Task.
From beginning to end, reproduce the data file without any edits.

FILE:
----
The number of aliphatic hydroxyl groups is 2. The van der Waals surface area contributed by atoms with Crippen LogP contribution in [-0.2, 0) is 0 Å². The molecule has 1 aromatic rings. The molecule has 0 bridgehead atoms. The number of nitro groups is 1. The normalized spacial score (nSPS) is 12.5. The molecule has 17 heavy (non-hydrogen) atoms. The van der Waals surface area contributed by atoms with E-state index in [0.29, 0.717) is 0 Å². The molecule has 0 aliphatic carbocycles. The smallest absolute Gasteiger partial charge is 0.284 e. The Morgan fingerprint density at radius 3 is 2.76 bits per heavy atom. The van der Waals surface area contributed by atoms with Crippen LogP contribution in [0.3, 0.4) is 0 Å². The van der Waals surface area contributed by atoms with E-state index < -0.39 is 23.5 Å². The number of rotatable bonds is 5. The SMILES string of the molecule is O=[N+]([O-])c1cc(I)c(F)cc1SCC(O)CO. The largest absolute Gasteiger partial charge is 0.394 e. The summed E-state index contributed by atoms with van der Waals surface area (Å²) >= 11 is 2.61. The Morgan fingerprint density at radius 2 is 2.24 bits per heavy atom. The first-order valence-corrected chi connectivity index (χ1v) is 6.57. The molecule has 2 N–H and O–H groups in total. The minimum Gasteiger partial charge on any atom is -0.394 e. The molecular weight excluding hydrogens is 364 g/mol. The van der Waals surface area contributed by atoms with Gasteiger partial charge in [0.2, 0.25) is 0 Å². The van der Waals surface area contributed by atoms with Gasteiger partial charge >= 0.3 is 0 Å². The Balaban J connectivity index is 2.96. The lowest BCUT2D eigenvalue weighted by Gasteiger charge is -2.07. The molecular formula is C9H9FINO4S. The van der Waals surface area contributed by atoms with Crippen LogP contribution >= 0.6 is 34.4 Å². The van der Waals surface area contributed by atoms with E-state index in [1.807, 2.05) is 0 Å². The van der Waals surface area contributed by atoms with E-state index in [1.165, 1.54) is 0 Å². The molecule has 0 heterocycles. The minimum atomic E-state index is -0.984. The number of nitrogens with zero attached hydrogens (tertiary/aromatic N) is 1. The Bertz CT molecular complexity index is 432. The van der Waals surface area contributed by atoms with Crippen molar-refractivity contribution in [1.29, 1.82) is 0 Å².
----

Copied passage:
The number of aliphatic hydroxyl groups is 2. The van der Waals surface area contributed by atoms with Crippen LogP contribution in [-0.2, 0) is 0 Å². The molecule has 1 aromatic rings. The molecule has 0 bridgehead atoms. The number of nitro groups is 1. The normalized spacial score (nSPS) is 12.5. The molecule has 17 heavy (non-hydrogen) atoms. The van der Waals surface area contributed by atoms with E-state index in [0.29, 0.717) is 0 Å². The molecule has 0 aliphatic carbocycles. The smallest absolute Gasteiger partial charge is 0.284 e. The Morgan fingerprint density at radius 3 is 2.76 bits per heavy atom. The van der Waals surface area contributed by atoms with Crippen LogP contribution in [0.3, 0.4) is 0 Å². The van der Waals surface area contributed by atoms with E-state index < -0.39 is 23.5 Å². The number of rotatable bonds is 5. The SMILES string of the molecule is O=[N+]([O-])c1cc(I)c(F)cc1SCC(O)CO. The largest absolute Gasteiger partial charge is 0.394 e. The summed E-state index contributed by atoms with van der Waals surface area (Å²) >= 11 is 2.61. The Morgan fingerprint density at radius 2 is 2.24 bits per heavy atom. The first-order valence-corrected chi connectivity index (χ1v) is 6.57. The molecule has 2 N–H and O–H groups in total. The minimum Gasteiger partial charge on any atom is -0.394 e. The molecular weight excluding hydrogens is 364 g/mol. The van der Waals surface area contributed by atoms with Gasteiger partial charge in [0.2, 0.25) is 0 Å². The van der Waals surface area contributed by atoms with Gasteiger partial charge >= 0.3 is 0 Å². The Balaban J connectivity index is 2.96. The lowest BCUT2D eigenvalue weighted by Gasteiger charge is -2.07. The molecular formula is C9H9FINO4S. The van der Waals surface area contributed by atoms with Crippen LogP contribution >= 0.6 is 34.4 Å². The van der Waals surface area contributed by atoms with E-state index in [1.807, 2.05) is 0 Å². The van der Waals surface area contributed by atoms with E-state index in [1.165, 1.54) is 0 Å². The molecule has 0 heterocycles. The minimum atomic E-state index is -0.984. The number of nitrogens with zero attached hydrogens (tertiary/aromatic N) is 1. The Bertz CT molecular complexity index is 432. The van der Waals surface area contributed by atoms with Crippen molar-refractivity contribution in [1.29, 1.82) is 0 Å².